William Butler Yeats

(13 June 1865 – 28 January 1939 / County Dublin / Ireland)

Long-Legged Fly - Poem by William Butler Yeats

THAT civilisation may not sink,
Its great battle lost,
Quiet the dog, tether the pony
To a distant post;
Our master Caesar is in the tent
Where the maps are spread,
His eyes fixed upon nothing,
A hand under his head.
Like a long-legged fly upon the stream
His mind moves upon silence.

That the topless towers be burnt
And men recall that face,
Move most gently if move you must
In this lonely place.
She thinks, part woman, three parts a child,
That nobody looks; her feet
Practise a tinker shuffle
Picked up on a street.
Like a long-legged fly upon the stream
Her mind moves upon silence.

That girls at puberty may find
The first Adam in their thought,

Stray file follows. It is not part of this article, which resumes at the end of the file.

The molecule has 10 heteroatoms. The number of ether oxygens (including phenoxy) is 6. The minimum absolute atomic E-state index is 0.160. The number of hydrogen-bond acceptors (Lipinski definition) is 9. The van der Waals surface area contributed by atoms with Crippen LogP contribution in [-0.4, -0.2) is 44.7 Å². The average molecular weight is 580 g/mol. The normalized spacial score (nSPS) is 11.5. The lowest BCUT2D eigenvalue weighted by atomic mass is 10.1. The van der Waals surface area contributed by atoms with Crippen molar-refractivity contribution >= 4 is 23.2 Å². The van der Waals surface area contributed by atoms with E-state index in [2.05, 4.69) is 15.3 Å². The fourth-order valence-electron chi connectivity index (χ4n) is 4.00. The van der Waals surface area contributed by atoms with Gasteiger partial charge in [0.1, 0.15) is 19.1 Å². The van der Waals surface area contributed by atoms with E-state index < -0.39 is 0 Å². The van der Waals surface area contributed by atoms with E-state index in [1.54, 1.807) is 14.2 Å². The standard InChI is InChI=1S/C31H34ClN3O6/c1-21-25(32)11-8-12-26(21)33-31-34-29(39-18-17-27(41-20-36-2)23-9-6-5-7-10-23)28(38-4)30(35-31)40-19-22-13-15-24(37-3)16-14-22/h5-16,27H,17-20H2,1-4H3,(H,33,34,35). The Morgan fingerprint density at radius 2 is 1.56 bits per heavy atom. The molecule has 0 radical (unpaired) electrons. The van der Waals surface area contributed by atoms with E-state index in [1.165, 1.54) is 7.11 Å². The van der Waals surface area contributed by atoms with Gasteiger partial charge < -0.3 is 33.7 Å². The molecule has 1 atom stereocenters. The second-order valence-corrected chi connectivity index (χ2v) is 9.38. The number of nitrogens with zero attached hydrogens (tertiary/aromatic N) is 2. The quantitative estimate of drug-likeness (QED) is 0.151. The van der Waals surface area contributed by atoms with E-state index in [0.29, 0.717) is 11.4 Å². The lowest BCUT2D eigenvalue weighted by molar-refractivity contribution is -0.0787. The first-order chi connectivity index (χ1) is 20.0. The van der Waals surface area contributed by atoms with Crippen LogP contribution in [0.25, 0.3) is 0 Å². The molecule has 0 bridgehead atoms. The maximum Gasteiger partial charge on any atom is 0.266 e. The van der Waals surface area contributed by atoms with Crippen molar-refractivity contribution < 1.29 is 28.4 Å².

Shut the door of the Pope's chapel,
Keep those children out.
There on that scaffolding reclines
Michael Angelo.
With no more sound than the mice make
His hand moves to and fro.
Like a long-legged fly upon the stream
His mind moves upon silence.

Topic(s) of this poem: poem

Comments about Long-Legged Fly by William Butler Yeats

  • Rookie Anita Dolas (2/1/2010 3:35:00 AM)

    I want the poem named Lada and Swan with Mythology Themes (Report) Reply

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Read poems about / on: silence, dog, lonely, woman, children, child, lost, women, girl

Poem Submitted: Tuesday, May 15, 2001

Poem Edited: Monday, November 3, 2014

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